But anyway, back to the main story, the biblical narrative of Jesus’ birth includes several events that were also independently recorded by Roman historians during that time period. These other historical events include the reign of Augustus Caesar in Rome, the death of Herod the Great, and a census imposed on the Judean region by the Roman governor Quirinius.  While Christian scripture describes the census as happening first followed by the death of Herod, Roman historians said that Herod died 4 years before the beginning of the Common Era and the census occurred 6 years after the beginning of the Common Era.  This puts a 10 year question mark on the historical date and circumstances surrounding the birth of Jesus.

Another event that has been reported by Roman historians was a revolt in protest to the census led by a man named Judas of Galilee.  This revolt was also mentioned by Luke in the Christian Bible in Acts 5:37. After overcoming the revolt with overwhelming force, the occupying Roman forces crucified some 2000 people who participated in the revolt. 

A revolt that was put down violently followed by a mass crucifixion killing thousands of people would have been big news in a small region like Galilee.  Based on town sizes and population distributions of the time, some estimates placed the population of the region well under 200,000.  The deaths of perhaps 2 percent of the entire population, or perhaps 4 percent of the males in the population would have been felt heavily by the region.  And the deaths would have been felt heavily by the families that lost brothers, husbands, and fathers.  Jesus may have been 10 years old during the revolt, which may explain why it was not recorded in the birth narrative of Jesus.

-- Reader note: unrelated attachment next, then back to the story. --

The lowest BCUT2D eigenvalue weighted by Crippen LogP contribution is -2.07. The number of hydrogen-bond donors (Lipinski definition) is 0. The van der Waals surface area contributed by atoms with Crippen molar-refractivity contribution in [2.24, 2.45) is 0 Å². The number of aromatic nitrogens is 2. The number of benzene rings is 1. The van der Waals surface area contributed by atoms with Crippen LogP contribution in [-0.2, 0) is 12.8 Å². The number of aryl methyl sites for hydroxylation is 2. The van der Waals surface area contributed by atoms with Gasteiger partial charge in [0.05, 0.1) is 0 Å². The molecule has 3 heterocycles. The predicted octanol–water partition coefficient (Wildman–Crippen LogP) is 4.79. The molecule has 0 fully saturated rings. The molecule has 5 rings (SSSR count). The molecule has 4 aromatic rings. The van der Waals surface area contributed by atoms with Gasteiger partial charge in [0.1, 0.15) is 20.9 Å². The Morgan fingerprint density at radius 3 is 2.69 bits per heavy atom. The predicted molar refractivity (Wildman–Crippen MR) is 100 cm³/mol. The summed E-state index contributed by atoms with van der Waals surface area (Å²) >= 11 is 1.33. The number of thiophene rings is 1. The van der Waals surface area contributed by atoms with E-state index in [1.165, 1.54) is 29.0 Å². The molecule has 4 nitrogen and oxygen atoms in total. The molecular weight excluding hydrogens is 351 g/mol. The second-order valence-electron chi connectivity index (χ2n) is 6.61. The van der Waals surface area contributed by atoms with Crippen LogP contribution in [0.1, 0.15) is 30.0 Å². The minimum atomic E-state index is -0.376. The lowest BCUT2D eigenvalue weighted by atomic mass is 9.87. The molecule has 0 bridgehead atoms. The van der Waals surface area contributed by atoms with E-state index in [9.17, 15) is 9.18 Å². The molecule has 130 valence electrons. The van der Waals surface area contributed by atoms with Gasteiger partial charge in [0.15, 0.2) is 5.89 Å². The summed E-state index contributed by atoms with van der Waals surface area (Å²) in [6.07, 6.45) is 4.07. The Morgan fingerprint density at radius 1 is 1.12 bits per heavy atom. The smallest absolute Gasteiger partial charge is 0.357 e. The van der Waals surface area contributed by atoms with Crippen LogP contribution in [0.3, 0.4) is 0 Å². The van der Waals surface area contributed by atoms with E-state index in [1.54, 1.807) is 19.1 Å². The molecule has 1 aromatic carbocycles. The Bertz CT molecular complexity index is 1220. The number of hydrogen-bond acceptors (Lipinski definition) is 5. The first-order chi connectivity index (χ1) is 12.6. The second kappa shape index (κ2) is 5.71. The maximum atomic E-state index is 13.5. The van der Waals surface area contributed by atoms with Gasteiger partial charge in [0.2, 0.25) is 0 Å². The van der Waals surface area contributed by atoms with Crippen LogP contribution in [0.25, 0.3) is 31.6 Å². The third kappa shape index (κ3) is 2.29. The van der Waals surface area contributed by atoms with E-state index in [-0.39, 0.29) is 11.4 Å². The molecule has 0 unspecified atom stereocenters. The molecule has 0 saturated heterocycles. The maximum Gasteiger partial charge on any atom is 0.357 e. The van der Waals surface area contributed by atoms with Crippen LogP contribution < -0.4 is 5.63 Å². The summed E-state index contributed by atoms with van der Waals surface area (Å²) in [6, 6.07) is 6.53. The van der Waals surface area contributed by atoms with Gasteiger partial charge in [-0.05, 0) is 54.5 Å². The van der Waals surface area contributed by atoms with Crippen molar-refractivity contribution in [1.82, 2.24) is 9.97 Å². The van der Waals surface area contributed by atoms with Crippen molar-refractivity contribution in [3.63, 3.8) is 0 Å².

A mystery that is often discussed based on the birth narrative is, what happened to Joseph the husband of Jesus’s mother Mary?  After the birth narrative, he seems to disappear.  Some have speculated that Joseph lost his life during the rebellion, either to the battle or the mass crucifixion.  Given the size of the region, which is about the same size as San Jose California, and the population, it is definitely possible that the husband of Jesus’s mother participated in and died as part of that rebellion.  It is also possible that Jesus’ friends from the region may have lost fathers to the rebellion and mass Crucifixion as well.  His friends James and John were also known as the “Sons of Thunder.”  It is possible that “Thunder” was a covert name their father used while participating in the rebellion.